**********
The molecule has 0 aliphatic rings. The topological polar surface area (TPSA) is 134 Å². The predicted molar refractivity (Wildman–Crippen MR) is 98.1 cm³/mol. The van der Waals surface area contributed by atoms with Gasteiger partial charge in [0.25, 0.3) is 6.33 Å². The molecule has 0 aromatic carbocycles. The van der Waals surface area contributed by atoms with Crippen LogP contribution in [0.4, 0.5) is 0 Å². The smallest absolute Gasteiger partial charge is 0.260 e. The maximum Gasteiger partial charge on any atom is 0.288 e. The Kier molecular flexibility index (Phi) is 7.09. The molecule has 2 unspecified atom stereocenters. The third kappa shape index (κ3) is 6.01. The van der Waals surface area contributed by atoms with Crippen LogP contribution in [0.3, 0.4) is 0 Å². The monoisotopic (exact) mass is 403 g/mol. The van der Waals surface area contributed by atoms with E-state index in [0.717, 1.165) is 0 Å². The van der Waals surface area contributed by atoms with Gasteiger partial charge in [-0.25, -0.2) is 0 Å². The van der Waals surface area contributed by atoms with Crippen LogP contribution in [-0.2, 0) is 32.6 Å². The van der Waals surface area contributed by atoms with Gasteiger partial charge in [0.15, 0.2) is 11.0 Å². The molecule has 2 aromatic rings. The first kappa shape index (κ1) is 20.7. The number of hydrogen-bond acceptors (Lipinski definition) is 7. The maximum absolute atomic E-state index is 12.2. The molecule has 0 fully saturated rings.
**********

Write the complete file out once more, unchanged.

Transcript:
The molecule has 0 aliphatic rings. The topological polar surface area (TPSA) is 134 Å². The predicted molar refractivity (Wildman–Crippen MR) is 98.1 cm³/mol. The van der Waals surface area contributed by atoms with Gasteiger partial charge in [0.25, 0.3) is 6.33 Å². The molecule has 0 aromatic carbocycles. The van der Waals surface area contributed by atoms with Crippen LogP contribution in [0.4, 0.5) is 0 Å². The smallest absolute Gasteiger partial charge is 0.260 e. The maximum Gasteiger partial charge on any atom is 0.288 e. The Kier molecular flexibility index (Phi) is 7.09. The molecule has 2 unspecified atom stereocenters. The third kappa shape index (κ3) is 6.01. The van der Waals surface area contributed by atoms with Crippen LogP contribution in [0.3, 0.4) is 0 Å². The monoisotopic (exact) mass is 403 g/mol. The van der Waals surface area contributed by atoms with E-state index in [0.717, 1.165) is 0 Å². The van der Waals surface area contributed by atoms with Gasteiger partial charge in [-0.25, -0.2) is 0 Å². The van der Waals surface area contributed by atoms with Crippen LogP contribution in [-0.2, 0) is 32.6 Å². The van der Waals surface area contributed by atoms with Gasteiger partial charge in [0.15, 0.2) is 11.0 Å². The molecule has 2 aromatic rings. The first kappa shape index (κ1) is 20.7. The number of hydrogen-bond acceptors (Lipinski definition) is 7. The maximum absolute atomic E-state index is 12.2. The molecule has 0 fully saturated rings.